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New credit cards terms aim to be shorter, easier to understand

[Friday, February 10th, 2012]

On December 7, the Obama administration unveiled simplified credit card agreement regulations. This legislation, which is part of the new Consumer Financial Protection Bureau, is an effort to help cardholders understand the interest rates and fees that they are charged by credit card companies.

Credit card companies now have a sample cardholder agreement to follow that the government claims is written in clear and concise language. The Consumer Financial Protection Bureau believes that by making these fee agreements easier and shorter, more cardholders will be encouraged to read them and understand their credit card billing.

Credit cards a large part of the American economy. The United States saw $1.9 trillion charged on credit cards in 2010. There are a reported 514 million credit cards issued in the country, which totals to 1.5 for each citizen.

The average cardholder agreement is 5,500 words. However the government’s revised form comes in at just 1,100 words. This two-page agreement is not only shorter but uses large type to call attention to important figures such as the annual percentage interest rate on purchases, cash advances and balance transfers.

Consequences for the banks

This new requirements will require credit card companies to spend millions re-writing and reprinting the current language on credit card agreements. So far, it is unclear on the impact the new credit card company agreements will have on actual spending or new credit card applications. The government is hoping that the card agreements reduce stress and may in fact increase short-term spending on cards but help customers reduce the debt.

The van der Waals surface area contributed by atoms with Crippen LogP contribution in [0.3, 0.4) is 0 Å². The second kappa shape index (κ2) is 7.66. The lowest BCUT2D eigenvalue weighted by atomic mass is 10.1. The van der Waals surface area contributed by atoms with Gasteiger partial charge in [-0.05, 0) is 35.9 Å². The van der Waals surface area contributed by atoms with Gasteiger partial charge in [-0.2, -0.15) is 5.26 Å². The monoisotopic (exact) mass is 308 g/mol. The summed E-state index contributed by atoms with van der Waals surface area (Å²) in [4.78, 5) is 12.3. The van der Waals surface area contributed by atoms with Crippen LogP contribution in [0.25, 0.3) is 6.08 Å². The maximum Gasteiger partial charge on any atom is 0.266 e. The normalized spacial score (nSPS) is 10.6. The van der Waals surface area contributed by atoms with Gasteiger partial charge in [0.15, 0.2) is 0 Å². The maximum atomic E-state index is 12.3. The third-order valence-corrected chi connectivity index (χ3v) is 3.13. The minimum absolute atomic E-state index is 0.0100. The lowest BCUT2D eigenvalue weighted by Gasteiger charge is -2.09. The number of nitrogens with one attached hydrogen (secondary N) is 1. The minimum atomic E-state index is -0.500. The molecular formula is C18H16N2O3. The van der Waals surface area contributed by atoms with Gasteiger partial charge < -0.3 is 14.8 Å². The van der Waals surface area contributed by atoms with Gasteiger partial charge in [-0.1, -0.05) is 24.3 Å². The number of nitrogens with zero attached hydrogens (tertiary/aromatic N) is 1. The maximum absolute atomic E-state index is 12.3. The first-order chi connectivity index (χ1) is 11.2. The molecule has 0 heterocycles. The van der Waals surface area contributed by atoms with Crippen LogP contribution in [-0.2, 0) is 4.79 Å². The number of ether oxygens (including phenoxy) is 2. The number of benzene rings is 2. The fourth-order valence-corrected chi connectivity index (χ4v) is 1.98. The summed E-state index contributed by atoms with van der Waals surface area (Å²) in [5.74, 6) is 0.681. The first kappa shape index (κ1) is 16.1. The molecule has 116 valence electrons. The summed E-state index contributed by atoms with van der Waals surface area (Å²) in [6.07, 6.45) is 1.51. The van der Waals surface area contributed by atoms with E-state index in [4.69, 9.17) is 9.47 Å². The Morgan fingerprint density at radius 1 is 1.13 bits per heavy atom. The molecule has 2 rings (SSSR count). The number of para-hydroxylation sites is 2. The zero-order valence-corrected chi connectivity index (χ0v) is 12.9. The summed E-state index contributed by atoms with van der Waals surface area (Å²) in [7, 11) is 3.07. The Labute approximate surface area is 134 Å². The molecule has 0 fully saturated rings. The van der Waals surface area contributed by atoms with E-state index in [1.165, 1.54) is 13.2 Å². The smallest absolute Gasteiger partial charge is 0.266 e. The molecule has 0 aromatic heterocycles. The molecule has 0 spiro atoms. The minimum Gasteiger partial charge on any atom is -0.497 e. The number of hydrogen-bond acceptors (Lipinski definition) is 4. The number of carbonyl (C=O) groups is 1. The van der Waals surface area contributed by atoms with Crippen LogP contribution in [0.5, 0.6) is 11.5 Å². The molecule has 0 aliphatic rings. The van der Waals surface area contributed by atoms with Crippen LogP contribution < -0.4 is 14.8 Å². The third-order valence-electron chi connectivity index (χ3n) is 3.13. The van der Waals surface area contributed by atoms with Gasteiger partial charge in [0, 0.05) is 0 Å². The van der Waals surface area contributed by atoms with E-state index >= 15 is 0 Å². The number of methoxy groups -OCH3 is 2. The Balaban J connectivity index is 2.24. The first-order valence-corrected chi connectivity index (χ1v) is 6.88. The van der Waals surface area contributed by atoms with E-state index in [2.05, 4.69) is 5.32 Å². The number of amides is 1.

Some critiques for simplicity

The American Bankers Association says that the proposed form doesn’t go far enough in simplifying the language on credit card agreements. It has vowed to do a closer investigation into common cardholder questions and concerns before releasing a even shorter and simpler prototype form.

The Consumer Financial Protection Bureau claims it received 5,000 customer complains over a 3-month time frame. It cites poorly worded and confusing terms and conditions agreements as a core cause of the public outcry.

One aspect that makes the standard credit card agreement so complicated is the variety of variables. Most cards attach grace periods on late payments and new interest rates that may rise with the consumer price index on a yearly basis but also be contingent on a costumers behaviors. Not to mention complications that arise if credit card companies are using provisional balance transfer fees or penalty fees that not only change the monthly total but may also affect a customer’s annual interest rate.

Rather than changing the way these companies operate, the government is only changing the way that they present the fees and balance structures. The hope is that short, simple, easy-to-understand credit card agreement, will increase competition and weed out those cards that are unfair by helping consumers clearly see the terms of the deal.

Cardholders can reply with their feedback on the sample forms using this website. The first major test of the proposed form will be down with customers of the Pentagon Federal Credit Union, one of the nation’s largest credit unions.

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